Entitlement To Ex-Spouse's Social Security Retirement Benefits

If you get divorced when you reach retirement age, you can collect Social Security benefits on your ex-spouse's work history, providing the two of you were married for at least 10 years. It doesn't matter if your ex-spouse remarried. You still are entitled to benefits based on his or her earnings history.

How Remarriage Figures In

If you've remarried since the divorce, you can't collect on your divorced spouse's Social Security retirement benefits. To qualify, you must be single. If you remarried and then divorced a second spouse, you can collect on either spouse. Generally, you collect on the spouse that will give you the higher benefit. You just can't collect on both. No matter on which ex-spouse you collect, it won't affect how much that person or his or her current spouse can collect.

To collect on an ex-spouse's earnings record, you must be at least 62 years old. Also, the benefit must be more than the amount you would receive based on your own work history.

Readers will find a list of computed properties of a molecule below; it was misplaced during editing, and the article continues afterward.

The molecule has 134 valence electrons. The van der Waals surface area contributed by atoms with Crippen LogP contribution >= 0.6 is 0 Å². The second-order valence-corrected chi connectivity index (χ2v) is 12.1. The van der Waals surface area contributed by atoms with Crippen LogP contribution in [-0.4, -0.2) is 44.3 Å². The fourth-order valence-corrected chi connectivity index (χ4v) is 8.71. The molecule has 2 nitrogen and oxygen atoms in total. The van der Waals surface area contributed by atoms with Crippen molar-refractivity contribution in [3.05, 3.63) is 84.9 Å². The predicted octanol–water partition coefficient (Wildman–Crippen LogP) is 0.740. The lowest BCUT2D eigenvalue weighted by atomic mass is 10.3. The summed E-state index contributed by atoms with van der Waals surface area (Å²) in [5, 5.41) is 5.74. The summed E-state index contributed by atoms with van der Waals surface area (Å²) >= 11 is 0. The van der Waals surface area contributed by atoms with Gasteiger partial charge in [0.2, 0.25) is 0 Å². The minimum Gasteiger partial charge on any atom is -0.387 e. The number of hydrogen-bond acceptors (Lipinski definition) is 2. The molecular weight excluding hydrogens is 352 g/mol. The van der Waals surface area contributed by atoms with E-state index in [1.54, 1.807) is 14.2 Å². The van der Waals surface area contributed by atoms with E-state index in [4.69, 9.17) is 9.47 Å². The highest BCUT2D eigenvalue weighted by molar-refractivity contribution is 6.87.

How Much You Receive

You can receive no more than 50 percent of your ex-spouse's benefit. If you take the benefit early before you reach your full retirement age, the benefit will be reduced more. Therefore, unless you need the income when you turn age 62, it may pay to wait until you reach your full retirement age before applying for benefits.

If you will receive Social Security benefits based on your own record, you may choose to receive your ex-spouse's benefit and delay receiving your benefit until you reach full retirement age or after. Although the spousal benefit doesn't increase after you reach full retirement age, your own benefit will increase each year until age 70. Therefore, it may be to your financial advantage to wait on collecting your benefit if you can afford to delay.

You may continue to delay receiving your own benefit after age 70, but the benefit will no longer increase. Whether you decide to delay taking benefits until age 70 or after, still sign up for Medicare at age 65. If you don't enroll in Medicare when you first become eligible, your coverage may be delayed when you do sign up, or your Part B coverage may cost you more.

Survivor Benefits

If your ex-spouse dies, you are entitled to collect survivor benefits just like a widow or widower. You must be 60 years old and have been married to the person for 10 years or longer. As long as you don't remarry until after age 60, you can collect survivor benefits based on your ex-spouse's earnings. Providing you meet these eligibility requirements, you can collect 100 percent of your deceased ex-spouse's Social Security benefit.

For more information, contact a lawyer in your area.

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